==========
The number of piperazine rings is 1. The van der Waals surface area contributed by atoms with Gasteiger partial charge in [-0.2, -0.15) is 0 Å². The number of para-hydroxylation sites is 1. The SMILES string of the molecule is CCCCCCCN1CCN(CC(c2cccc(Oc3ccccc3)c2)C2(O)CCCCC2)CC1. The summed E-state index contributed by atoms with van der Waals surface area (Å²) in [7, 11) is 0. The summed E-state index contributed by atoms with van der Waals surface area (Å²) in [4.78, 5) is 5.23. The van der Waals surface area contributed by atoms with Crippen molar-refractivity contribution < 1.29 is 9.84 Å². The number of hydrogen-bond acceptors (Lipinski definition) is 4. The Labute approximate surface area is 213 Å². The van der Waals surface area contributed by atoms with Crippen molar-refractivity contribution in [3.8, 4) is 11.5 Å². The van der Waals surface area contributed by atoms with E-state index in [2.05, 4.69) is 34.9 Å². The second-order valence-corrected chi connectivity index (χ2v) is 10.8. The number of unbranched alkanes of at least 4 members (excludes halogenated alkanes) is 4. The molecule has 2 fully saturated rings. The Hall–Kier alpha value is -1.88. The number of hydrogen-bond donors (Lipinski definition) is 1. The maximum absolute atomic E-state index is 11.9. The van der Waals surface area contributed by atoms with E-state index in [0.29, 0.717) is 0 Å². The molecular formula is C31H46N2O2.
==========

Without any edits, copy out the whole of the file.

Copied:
The number of piperazine rings is 1. The van der Waals surface area contributed by atoms with Gasteiger partial charge in [-0.2, -0.15) is 0 Å². The number of para-hydroxylation sites is 1. The SMILES string of the molecule is CCCCCCCN1CCN(CC(c2cccc(Oc3ccccc3)c2)C2(O)CCCCC2)CC1. The summed E-state index contributed by atoms with van der Waals surface area (Å²) in [7, 11) is 0. The summed E-state index contributed by atoms with van der Waals surface area (Å²) in [4.78, 5) is 5.23. The van der Waals surface area contributed by atoms with Crippen molar-refractivity contribution < 1.29 is 9.84 Å². The number of hydrogen-bond acceptors (Lipinski definition) is 4. The Labute approximate surface area is 213 Å². The van der Waals surface area contributed by atoms with Crippen molar-refractivity contribution in [3.8, 4) is 11.5 Å². The van der Waals surface area contributed by atoms with E-state index in [2.05, 4.69) is 34.9 Å². The second-order valence-corrected chi connectivity index (χ2v) is 10.8. The number of unbranched alkanes of at least 4 members (excludes halogenated alkanes) is 4. The molecule has 2 fully saturated rings. The Hall–Kier alpha value is -1.88. The number of hydrogen-bond donors (Lipinski definition) is 1. The maximum absolute atomic E-state index is 11.9. The van der Waals surface area contributed by atoms with E-state index in [0.29, 0.717) is 0 Å². The molecular formula is C31H46N2O2.